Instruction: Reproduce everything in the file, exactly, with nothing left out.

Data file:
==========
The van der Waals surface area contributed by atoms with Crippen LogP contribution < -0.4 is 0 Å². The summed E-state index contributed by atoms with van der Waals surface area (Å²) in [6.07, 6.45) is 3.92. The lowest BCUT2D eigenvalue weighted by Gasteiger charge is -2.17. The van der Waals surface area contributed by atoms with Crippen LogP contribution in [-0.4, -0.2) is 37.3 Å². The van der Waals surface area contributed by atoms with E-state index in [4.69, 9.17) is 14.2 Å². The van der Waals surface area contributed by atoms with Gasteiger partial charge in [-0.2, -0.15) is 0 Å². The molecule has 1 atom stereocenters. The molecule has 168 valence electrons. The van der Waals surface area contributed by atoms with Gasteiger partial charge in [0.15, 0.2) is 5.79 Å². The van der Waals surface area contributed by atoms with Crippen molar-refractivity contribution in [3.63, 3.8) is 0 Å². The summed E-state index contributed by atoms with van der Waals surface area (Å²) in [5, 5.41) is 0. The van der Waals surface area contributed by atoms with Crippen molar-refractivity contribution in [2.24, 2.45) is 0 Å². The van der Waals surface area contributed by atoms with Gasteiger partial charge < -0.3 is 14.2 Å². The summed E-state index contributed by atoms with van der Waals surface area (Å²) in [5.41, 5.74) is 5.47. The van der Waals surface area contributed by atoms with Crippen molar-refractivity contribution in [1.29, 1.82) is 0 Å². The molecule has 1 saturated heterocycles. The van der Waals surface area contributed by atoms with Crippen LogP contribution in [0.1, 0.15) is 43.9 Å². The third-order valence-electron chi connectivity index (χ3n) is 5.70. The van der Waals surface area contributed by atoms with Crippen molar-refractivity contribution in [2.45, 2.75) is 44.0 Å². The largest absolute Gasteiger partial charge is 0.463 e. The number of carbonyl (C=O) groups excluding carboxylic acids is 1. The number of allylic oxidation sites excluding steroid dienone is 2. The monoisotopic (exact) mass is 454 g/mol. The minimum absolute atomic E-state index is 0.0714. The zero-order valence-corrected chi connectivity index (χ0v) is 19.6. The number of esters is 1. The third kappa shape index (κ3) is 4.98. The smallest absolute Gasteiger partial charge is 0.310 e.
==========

The van der Waals surface area contributed by atoms with Crippen LogP contribution < -0.4 is 0 Å². The summed E-state index contributed by atoms with van der Waals surface area (Å²) in [6.07, 6.45) is 3.92. The lowest BCUT2D eigenvalue weighted by Gasteiger charge is -2.17. The van der Waals surface area contributed by atoms with Crippen LogP contribution in [-0.4, -0.2) is 37.3 Å². The van der Waals surface area contributed by atoms with E-state index in [4.69, 9.17) is 14.2 Å². The van der Waals surface area contributed by atoms with Gasteiger partial charge in [-0.2, -0.15) is 0 Å². The molecule has 1 atom stereocenters. The molecule has 168 valence electrons. The van der Waals surface area contributed by atoms with Gasteiger partial charge in [0.15, 0.2) is 5.79 Å². The van der Waals surface area contributed by atoms with Crippen molar-refractivity contribution in [3.63, 3.8) is 0 Å². The summed E-state index contributed by atoms with van der Waals surface area (Å²) in [5, 5.41) is 0. The van der Waals surface area contributed by atoms with Crippen molar-refractivity contribution in [2.24, 2.45) is 0 Å². The van der Waals surface area contributed by atoms with Gasteiger partial charge < -0.3 is 14.2 Å². The summed E-state index contributed by atoms with van der Waals surface area (Å²) in [5.41, 5.74) is 5.47. The van der Waals surface area contributed by atoms with Crippen molar-refractivity contribution in [1.29, 1.82) is 0 Å². The molecule has 1 saturated heterocycles. The van der Waals surface area contributed by atoms with Crippen LogP contribution in [0.1, 0.15) is 43.9 Å². The third-order valence-electron chi connectivity index (χ3n) is 5.70. The van der Waals surface area contributed by atoms with Crippen molar-refractivity contribution in [2.45, 2.75) is 44.0 Å². The largest absolute Gasteiger partial charge is 0.463 e. The number of carbonyl (C=O) groups excluding carboxylic acids is 1. The number of allylic oxidation sites excluding steroid dienone is 2. The monoisotopic (exact) mass is 454 g/mol. The minimum absolute atomic E-state index is 0.0714. The zero-order valence-corrected chi connectivity index (χ0v) is 19.6. The number of esters is 1. The third kappa shape index (κ3) is 4.98. The smallest absolute Gasteiger partial charge is 0.310 e.